The Bear Hug in Improv
As mentioned in our last blog, bear hugging in improv is closely tied to finding the weird thing and playing the game of the scene. Once we’ve established the details of the scene, we look for the weird or unusual thing, bear hug it, and heighten to the moon (or to heck).
Agree on the Weird Thing
As we discussed in the last blog, identifying the weird or unusual thing is all about paying attention, being present and open minded as we enjoy the creation of our scene. One danger in having so much fun in our improv scenes is that we might not agree on what the most fun thing to play with is. Ideally everyone in the scene is bear hugging the same game, so that we can heighten together, feeding each other with joyful offers and responses. Agreeing on what to bear hug is as simple as making a decision and communicating it to our scene partners and the audience. Oftentimes the audience decides for us, by having a big reaction to something said or done in the scene. In these instances, we’re rewarding the audience by bear hugging their idea, creating a more immersive and collaborative experience for audience and performers.
Communicate it Clearly
Once we know what we want to bear hug, we communicate that choice to our scene partners and the audience by calling it out and identifying it as weird. We then move to play with that weird or unusual thing by adding ideas or elements to the scene that heighten that weird thing. This can be done in an infinite number of ways, as we’ll discuss in the blog on heightening, but the main thing to remember is that we want to stick with our main game, even if we diverge slightly for fun tangents, we want to always come back to the very first weird or unusual thing that we bear hugged. We teach this as the trunk and branches of a scene. The trunk is the main game, that very first thing that we bear hugged. We want to stick to the trunk of the scene as closely as possible. If we venture out on a branch because something fun sparks our interest, we need to be sure to only stay out on that branch for a short time, lest we get too far and the branch breaks, that is we lose the thread of the scene and devolve into chaos. Moving out a branch for a short period of time is fine, and often very fun, but we always want to make our way back to bear hugging the trunk, playing with and heightening the original game we established at the beginning of the scene.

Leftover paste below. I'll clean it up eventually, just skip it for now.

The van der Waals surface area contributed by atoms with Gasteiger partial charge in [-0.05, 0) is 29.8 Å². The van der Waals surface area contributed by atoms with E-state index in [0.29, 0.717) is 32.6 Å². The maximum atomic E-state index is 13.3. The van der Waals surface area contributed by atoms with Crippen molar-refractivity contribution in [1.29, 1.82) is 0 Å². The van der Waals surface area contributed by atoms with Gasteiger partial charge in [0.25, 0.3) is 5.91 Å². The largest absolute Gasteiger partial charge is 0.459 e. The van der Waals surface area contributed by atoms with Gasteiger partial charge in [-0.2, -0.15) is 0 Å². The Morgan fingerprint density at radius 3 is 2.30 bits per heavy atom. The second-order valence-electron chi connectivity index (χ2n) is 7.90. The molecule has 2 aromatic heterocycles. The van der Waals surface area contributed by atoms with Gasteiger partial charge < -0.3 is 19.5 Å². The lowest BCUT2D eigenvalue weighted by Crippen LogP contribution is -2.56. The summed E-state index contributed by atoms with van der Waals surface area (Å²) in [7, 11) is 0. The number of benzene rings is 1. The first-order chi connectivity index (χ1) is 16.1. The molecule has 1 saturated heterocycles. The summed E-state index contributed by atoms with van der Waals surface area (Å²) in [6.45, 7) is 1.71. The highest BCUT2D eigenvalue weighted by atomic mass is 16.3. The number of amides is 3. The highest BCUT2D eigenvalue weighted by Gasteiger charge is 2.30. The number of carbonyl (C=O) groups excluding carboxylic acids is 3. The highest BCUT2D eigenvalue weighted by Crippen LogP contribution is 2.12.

Bear hugging in improv is the agreement between scene partners as to what the focus of the scene will be. There are often limitless possibilities for what we can bear hug as we begin a scene, but once we identify what we see as the very first weird or unusual thing, we communicate that to our scene partners, and by extension, the audience, and we bear hug it, focusing the vast majority of our attention on that thing as we heighten to comedy bliss.